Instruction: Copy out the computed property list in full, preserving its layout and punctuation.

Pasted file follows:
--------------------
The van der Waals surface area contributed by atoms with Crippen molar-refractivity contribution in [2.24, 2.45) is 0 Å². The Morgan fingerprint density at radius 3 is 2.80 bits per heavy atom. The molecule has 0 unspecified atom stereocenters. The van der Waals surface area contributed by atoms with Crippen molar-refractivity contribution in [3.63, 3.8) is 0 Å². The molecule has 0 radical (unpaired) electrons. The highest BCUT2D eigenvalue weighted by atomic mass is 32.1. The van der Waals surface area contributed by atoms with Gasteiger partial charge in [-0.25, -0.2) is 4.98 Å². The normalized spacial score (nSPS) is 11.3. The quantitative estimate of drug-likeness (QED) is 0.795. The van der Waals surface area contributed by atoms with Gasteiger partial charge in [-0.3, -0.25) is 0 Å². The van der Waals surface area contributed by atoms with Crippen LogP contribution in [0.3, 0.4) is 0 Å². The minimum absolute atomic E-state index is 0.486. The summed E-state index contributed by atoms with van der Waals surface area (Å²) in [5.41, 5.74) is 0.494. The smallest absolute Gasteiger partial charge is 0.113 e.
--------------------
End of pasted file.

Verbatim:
The van der Waals surface area contributed by atoms with Crippen molar-refractivity contribution in [2.24, 2.45) is 0 Å². The Morgan fingerprint density at radius 3 is 2.80 bits per heavy atom. The molecule has 0 unspecified atom stereocenters. The van der Waals surface area contributed by atoms with Crippen molar-refractivity contribution in [3.63, 3.8) is 0 Å². The molecule has 0 radical (unpaired) electrons. The highest BCUT2D eigenvalue weighted by atomic mass is 32.1. The van der Waals surface area contributed by atoms with Gasteiger partial charge in [-0.25, -0.2) is 4.98 Å². The normalized spacial score (nSPS) is 11.3. The quantitative estimate of drug-likeness (QED) is 0.795. The van der Waals surface area contributed by atoms with Gasteiger partial charge in [-0.3, -0.25) is 0 Å². The van der Waals surface area contributed by atoms with Crippen LogP contribution in [0.3, 0.4) is 0 Å². The minimum absolute atomic E-state index is 0.486. The summed E-state index contributed by atoms with van der Waals surface area (Å²) in [5.41, 5.74) is 0.494. The smallest absolute Gasteiger partial charge is 0.113 e.